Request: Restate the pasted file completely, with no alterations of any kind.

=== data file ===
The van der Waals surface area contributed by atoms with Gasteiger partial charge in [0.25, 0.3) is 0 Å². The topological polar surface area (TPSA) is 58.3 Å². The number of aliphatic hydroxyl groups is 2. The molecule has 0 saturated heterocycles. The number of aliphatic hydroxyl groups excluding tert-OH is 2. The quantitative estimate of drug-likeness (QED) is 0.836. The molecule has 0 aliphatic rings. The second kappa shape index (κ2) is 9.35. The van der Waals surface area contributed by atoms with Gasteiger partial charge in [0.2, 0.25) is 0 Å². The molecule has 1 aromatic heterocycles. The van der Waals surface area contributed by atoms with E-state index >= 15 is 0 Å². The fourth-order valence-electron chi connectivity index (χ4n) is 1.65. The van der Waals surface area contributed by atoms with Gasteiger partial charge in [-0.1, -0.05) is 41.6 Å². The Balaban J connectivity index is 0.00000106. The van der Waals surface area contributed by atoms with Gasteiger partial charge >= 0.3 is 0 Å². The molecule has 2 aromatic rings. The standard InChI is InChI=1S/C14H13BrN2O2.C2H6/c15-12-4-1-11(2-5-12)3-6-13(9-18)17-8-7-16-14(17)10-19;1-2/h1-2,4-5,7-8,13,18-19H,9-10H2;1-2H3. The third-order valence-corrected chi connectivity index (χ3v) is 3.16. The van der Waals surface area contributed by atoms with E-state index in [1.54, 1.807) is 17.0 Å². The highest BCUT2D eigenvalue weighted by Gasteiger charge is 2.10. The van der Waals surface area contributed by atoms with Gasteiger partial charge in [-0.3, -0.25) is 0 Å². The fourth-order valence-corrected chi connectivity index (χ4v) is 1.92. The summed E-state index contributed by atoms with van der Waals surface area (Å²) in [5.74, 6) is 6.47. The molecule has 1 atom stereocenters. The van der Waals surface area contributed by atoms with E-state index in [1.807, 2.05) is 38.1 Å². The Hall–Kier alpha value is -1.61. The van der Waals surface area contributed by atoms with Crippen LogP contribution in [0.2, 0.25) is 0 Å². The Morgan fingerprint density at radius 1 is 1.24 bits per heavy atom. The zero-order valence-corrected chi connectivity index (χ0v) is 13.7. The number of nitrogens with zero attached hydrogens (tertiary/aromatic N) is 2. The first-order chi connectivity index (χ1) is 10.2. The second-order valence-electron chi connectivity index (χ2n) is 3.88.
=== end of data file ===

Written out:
The van der Waals surface area contributed by atoms with Gasteiger partial charge in [0.25, 0.3) is 0 Å². The topological polar surface area (TPSA) is 58.3 Å². The number of aliphatic hydroxyl groups is 2. The molecule has 0 saturated heterocycles. The number of aliphatic hydroxyl groups excluding tert-OH is 2. The quantitative estimate of drug-likeness (QED) is 0.836. The molecule has 0 aliphatic rings. The second kappa shape index (κ2) is 9.35. The van der Waals surface area contributed by atoms with Gasteiger partial charge in [0.2, 0.25) is 0 Å². The molecule has 1 aromatic heterocycles. The van der Waals surface area contributed by atoms with E-state index >= 15 is 0 Å². The fourth-order valence-electron chi connectivity index (χ4n) is 1.65. The van der Waals surface area contributed by atoms with Gasteiger partial charge in [-0.1, -0.05) is 41.6 Å². The Balaban J connectivity index is 0.00000106. The van der Waals surface area contributed by atoms with Gasteiger partial charge >= 0.3 is 0 Å². The molecule has 2 aromatic rings. The standard InChI is InChI=1S/C14H13BrN2O2.C2H6/c15-12-4-1-11(2-5-12)3-6-13(9-18)17-8-7-16-14(17)10-19;1-2/h1-2,4-5,7-8,13,18-19H,9-10H2;1-2H3. The third-order valence-corrected chi connectivity index (χ3v) is 3.16. The van der Waals surface area contributed by atoms with E-state index in [1.54, 1.807) is 17.0 Å². The highest BCUT2D eigenvalue weighted by Gasteiger charge is 2.10. The van der Waals surface area contributed by atoms with Gasteiger partial charge in [-0.3, -0.25) is 0 Å². The fourth-order valence-corrected chi connectivity index (χ4v) is 1.92. The summed E-state index contributed by atoms with van der Waals surface area (Å²) in [5.74, 6) is 6.47. The molecule has 1 atom stereocenters. The van der Waals surface area contributed by atoms with E-state index in [1.807, 2.05) is 38.1 Å². The Hall–Kier alpha value is -1.61. The van der Waals surface area contributed by atoms with Crippen LogP contribution in [0.2, 0.25) is 0 Å². The Morgan fingerprint density at radius 1 is 1.24 bits per heavy atom. The zero-order valence-corrected chi connectivity index (χ0v) is 13.7. The number of nitrogens with zero attached hydrogens (tertiary/aromatic N) is 2. The first-order chi connectivity index (χ1) is 10.2. The second-order valence-electron chi connectivity index (χ2n) is 3.88.